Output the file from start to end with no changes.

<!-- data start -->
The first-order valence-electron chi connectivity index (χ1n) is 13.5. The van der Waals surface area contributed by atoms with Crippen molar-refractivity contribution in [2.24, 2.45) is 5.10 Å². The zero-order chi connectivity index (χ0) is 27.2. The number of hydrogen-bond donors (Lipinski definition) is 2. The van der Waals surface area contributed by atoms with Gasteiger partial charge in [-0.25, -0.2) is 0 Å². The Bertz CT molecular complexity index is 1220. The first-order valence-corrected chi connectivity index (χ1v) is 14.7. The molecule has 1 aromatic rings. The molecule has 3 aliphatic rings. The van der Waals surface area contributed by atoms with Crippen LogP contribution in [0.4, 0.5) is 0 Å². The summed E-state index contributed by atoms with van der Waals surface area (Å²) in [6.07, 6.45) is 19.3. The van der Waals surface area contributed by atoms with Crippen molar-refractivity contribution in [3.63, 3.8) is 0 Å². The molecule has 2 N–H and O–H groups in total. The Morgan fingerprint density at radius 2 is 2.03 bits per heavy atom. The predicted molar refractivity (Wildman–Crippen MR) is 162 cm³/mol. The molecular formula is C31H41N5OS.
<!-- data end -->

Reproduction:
The first-order valence-electron chi connectivity index (χ1n) is 13.5. The van der Waals surface area contributed by atoms with Crippen molar-refractivity contribution in [2.24, 2.45) is 5.10 Å². The zero-order chi connectivity index (χ0) is 27.2. The number of hydrogen-bond donors (Lipinski definition) is 2. The van der Waals surface area contributed by atoms with Gasteiger partial charge in [-0.25, -0.2) is 0 Å². The Bertz CT molecular complexity index is 1220. The first-order valence-corrected chi connectivity index (χ1v) is 14.7. The molecule has 1 aromatic rings. The molecule has 3 aliphatic rings. The van der Waals surface area contributed by atoms with Crippen LogP contribution in [0.4, 0.5) is 0 Å². The summed E-state index contributed by atoms with van der Waals surface area (Å²) in [6.07, 6.45) is 19.3. The van der Waals surface area contributed by atoms with Crippen molar-refractivity contribution in [3.63, 3.8) is 0 Å². The molecule has 2 N–H and O–H groups in total. The Morgan fingerprint density at radius 2 is 2.03 bits per heavy atom. The predicted molar refractivity (Wildman–Crippen MR) is 162 cm³/mol. The molecular formula is C31H41N5OS.